Alumni Corner - Pat Leahy

Image Credit: Pat Leahy via X

Pat Leahy, part of the team that started it all reminisces on what it meant to create The University Observer thirty years ago and why student journalism continues to matter.

Arsing around in the summer term of 1994, looking for something to do that would delay our entry into the real world, Dara O Briain and I came up with what we immediately knew was an ingenious wheeze: we would start a new college newspaper and run it for the following year.

Both of us had helped out on the students’ union paper the previous year, but we had something very different in mind: a regular, quality newspaper for all the college community, independent of the Union and free to be critical of it. To their eternal credit, and I am sure more than occasional regret, the Union’s leadership agreed to our proposals.

We wanted the paper to be a sort of mini-broadsheet for the UCD community, of interest to staff and postgrads as well as the undergraduates. In design, tone and editorial mix, we modelled ourselves consciously on The Irish Times and the London Independent; in mid-summer a pal brought back a copy of the Cambridge University student paper, Varsity – it was newsy, serious, clever and looked beautiful. This, we knew, was exactly what we wanted to do. It was kept in the office as a sort of holy scripture. We didn’t know anything about how to put together the pages of a newspaper on a desktop publisher, but we did have a designer who did and kindly helped us realise our vision. 

We engaged in a series of negotiations with the Union to get their agreement on a name. I knew that my favourite title – ‘The Bold Collegian’ – probably wouldn’t fly, but was damned if I was going to accept one of the union suggestions – ‘The Belfield Bugle’. We ran a feint on the ‘University Chronicle’ for about a week and then Dara floated The University Observer as a compromise.

From the word go, we got stories – good stories. They just seemed to come through the door, and were frequently picked up by national papers. We were lucky, I suppose. But we worked like dogs, too.

A bunch of journalistic galacticos came on board. Roddy O’Sullivan (now a duty editor with The Irish Times) was our Chief Reporter. Declan Walsh (nowadays bureau chief in East Africa for The New York Times) was our picture editor; Gillian Ni Cheallaigh was a brilliant Features editor, tackling meaty stories on inequality and sexism; Shane Hegarty wrote about music and culture; Dave Kelly of the Irish Independent – after his name was repeatedly accidentally omitted from stories, he became “No-Byline Dave” – was our Sports editor.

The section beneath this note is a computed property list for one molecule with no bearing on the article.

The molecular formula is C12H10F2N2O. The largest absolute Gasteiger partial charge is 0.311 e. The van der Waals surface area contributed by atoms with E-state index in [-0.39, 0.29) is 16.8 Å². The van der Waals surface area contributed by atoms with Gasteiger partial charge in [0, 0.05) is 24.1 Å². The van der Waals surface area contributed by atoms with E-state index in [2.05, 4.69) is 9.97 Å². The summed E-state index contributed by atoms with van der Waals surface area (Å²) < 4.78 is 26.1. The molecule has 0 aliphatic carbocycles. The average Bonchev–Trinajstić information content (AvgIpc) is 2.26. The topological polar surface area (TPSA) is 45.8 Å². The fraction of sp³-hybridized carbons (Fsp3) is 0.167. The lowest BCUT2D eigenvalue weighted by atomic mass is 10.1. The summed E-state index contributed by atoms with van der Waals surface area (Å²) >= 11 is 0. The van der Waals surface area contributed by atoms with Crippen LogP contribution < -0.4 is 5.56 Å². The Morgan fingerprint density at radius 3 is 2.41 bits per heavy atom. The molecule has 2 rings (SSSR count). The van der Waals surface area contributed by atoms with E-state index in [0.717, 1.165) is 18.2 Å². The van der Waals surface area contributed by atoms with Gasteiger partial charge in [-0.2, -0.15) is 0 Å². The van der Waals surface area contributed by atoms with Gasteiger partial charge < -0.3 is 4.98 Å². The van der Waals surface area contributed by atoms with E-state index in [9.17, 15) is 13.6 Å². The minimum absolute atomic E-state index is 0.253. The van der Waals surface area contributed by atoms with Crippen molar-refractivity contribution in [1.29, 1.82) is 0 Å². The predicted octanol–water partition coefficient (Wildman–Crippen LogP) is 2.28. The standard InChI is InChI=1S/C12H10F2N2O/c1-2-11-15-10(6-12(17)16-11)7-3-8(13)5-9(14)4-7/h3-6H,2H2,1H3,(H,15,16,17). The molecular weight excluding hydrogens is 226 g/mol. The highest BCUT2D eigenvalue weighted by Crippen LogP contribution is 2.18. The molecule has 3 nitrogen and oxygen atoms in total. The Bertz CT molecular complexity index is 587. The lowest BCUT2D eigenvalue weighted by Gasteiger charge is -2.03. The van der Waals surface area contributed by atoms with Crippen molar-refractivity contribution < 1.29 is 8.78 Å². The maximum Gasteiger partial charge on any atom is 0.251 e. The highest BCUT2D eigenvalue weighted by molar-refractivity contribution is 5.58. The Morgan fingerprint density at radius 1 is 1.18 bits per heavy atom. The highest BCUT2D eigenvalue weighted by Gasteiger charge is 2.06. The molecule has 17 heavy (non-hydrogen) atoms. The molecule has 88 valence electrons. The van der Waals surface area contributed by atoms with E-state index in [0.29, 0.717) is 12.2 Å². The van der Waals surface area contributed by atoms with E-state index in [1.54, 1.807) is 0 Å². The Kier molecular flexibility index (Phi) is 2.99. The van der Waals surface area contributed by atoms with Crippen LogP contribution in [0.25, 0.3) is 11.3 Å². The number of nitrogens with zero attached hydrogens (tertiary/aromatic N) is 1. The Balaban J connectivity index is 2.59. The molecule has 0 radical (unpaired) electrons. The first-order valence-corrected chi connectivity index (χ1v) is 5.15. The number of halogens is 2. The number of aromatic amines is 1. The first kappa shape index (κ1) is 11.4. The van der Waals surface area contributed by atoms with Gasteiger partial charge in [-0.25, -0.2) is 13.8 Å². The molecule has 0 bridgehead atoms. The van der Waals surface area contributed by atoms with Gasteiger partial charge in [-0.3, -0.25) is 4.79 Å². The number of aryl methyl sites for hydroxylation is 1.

There were all sorts of screw-ups. We spelt a word wrong in a front page headline. We had to junk an entire issue when we spotted a libel in a story on an inside page after the paper came back from the printers. The reporter – he is now a senior producer in RTÉ – told his mother who offered to come in with her scissors and cut out the piece from every single paper (we had a print run of 3,500). We reprinted with a gap where the story had been with the words “article removed for legal reasons”. Everyone wanted to know what it was. “Too big”, we said. 

We had a ball, learned lots and did, I think, UCD and our fellow students some service. The idea that the campus needs a good quality newspaper, dedicated to telling the UCD community what is going on in their university, keeping a beady eye on the centres of power in the college – that seems to have survived. I am, if I’m honest, very proud of it. But I can’t quite believe it’s thirty years ago. Beware, reader: it will all happen a lot quicker than you think.